The concept of virtual desktop infrastructure (VDI) has been around for many years now. With the rise of cloud services, most companies have had some exposure to this architecture variation, even if they may not be aware of the fact. Although it has not received the same attention and buzz that surround cloud computing, Virtual Desktop Infrastructure has enjoyed a quiet but steady rise in the IT segment and recent predictions from industry experts foresee a further increase.

Despite such consistent growth and a widening variety of uses across different industries, many IT decision makers still don’t recognise the power of Virtual Desktop Infrastructure and the potential it holds for their organisations. Here are three benefits of the technology that may remind these tech giants just how advantageous virtual desktops can be when integrated into their various departments:

  1. Cloud capabilities

Virtualisation is often called the predecessor to cloud computing, and organisations that get a grip on virtual desktop functionality are much better equipped to leverage large-scale cloud solutions, whether they be homegrown or through a dedicated vendor. As IT World Canada stated, VDI has come a long way from its early iterations, as the delivery of these solutions is now highly streamlined and manageable by IT departments of all sizes. This consumer-centric framework is the essence of the cloud and modern IT at large.

“There is still some uncertainty with what VDI today is like and how it is different from the early days of VDI,” said Michael Berman, senior sales engineer for virtualisation and Software-as-a-Service company Citrix, according to the news source. “There’s still a lot of misconception and misunderstanding.”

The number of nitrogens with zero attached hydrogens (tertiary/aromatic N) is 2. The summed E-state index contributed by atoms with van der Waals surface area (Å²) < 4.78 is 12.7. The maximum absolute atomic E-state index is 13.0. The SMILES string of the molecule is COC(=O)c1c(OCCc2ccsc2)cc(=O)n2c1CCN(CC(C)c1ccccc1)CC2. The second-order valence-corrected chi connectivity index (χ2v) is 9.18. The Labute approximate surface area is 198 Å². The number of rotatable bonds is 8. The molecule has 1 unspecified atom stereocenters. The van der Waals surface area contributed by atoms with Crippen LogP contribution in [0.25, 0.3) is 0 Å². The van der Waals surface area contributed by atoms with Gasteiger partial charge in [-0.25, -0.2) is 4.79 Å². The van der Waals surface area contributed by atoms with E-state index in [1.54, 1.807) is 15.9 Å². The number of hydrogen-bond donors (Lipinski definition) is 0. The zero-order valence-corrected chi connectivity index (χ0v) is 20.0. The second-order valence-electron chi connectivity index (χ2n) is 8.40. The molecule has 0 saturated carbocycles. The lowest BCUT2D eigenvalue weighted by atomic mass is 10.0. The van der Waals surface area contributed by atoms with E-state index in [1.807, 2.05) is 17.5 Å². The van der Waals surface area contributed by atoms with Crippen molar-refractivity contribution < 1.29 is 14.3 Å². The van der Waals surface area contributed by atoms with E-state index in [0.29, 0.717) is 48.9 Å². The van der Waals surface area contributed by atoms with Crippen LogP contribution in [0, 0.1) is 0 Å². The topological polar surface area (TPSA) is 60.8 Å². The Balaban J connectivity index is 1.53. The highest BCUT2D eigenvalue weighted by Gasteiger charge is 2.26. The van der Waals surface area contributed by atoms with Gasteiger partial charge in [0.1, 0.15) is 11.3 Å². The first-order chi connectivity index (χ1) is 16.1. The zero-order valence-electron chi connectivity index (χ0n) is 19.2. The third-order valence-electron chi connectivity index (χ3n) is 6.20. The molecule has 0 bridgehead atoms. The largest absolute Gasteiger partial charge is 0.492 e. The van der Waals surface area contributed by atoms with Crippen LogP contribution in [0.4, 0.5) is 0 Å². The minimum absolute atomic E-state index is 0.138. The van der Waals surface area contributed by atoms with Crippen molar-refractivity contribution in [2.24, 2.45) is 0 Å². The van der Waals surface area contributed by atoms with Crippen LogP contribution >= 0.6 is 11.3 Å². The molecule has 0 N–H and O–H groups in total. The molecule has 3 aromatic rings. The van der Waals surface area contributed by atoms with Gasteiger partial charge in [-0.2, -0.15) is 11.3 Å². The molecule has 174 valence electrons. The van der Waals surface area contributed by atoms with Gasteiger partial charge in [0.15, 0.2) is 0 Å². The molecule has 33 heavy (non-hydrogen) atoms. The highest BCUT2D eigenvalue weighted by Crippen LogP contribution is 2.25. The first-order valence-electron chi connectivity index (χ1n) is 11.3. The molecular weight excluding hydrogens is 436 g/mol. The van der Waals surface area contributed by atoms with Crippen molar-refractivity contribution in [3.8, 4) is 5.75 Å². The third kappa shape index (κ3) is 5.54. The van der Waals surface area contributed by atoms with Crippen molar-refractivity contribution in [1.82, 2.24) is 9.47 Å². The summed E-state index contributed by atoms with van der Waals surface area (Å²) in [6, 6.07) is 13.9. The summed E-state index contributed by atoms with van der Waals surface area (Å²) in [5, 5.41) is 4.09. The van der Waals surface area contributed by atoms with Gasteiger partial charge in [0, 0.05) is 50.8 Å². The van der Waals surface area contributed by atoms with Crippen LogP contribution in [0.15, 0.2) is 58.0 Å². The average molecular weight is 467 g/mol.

1. Mobile mastery

While VDI offers endless value in the office environment, the real impact of these solutions is in the mobile domain, TechTarget recently asserted. Using web portals, client applications or other VPN entry points, IT departments can deliver data sets and tools to end users on their smartphones, tablets and laptops without sacrificing any of the functionality that employees have come to expect from their services. As the source explained, Virtual Desktop Infrastructure thrives with the BYOD policies that many organisations have been so eager to promote.

By building an enterprise mobility plan based on VDI, an organisation also exercises a much greater level of control over factors such as end user authorisation, application deployment, as well as the privacy of end user information that becomes a controversial topic in such scenarios. Since solutions are developed and maintained in a centralised location, these processes remain under the command of the IT department rather than unaware end users.

  1. Enhanced security

It may not be immediately clear how Virtual Desktop Infrastructure can benefit organisations in this regard, but the software-based nature of virtualisation actually works wonders for a company’s cybersecurity footprint when implemented properly. This is because data and applications aren’t actually stored or powered by end user devices themselves – they are merely displayed by data centre systems that keep these assets safe from harm. When mobile devices serve as a conduit for information rather than a storage environment, risk is dramatically decreased.

Of course, VDI unto itself won’t necessarily tighten up security controls unless organisations promote clear and stable mobile policies that make the most of the technology. Companies that use VDI in conjunction with strong access protocols will be most likely to enjoy the advanced security benefits of this technology, especially if they choose to deploy a solution developed by a dedicated service provider.


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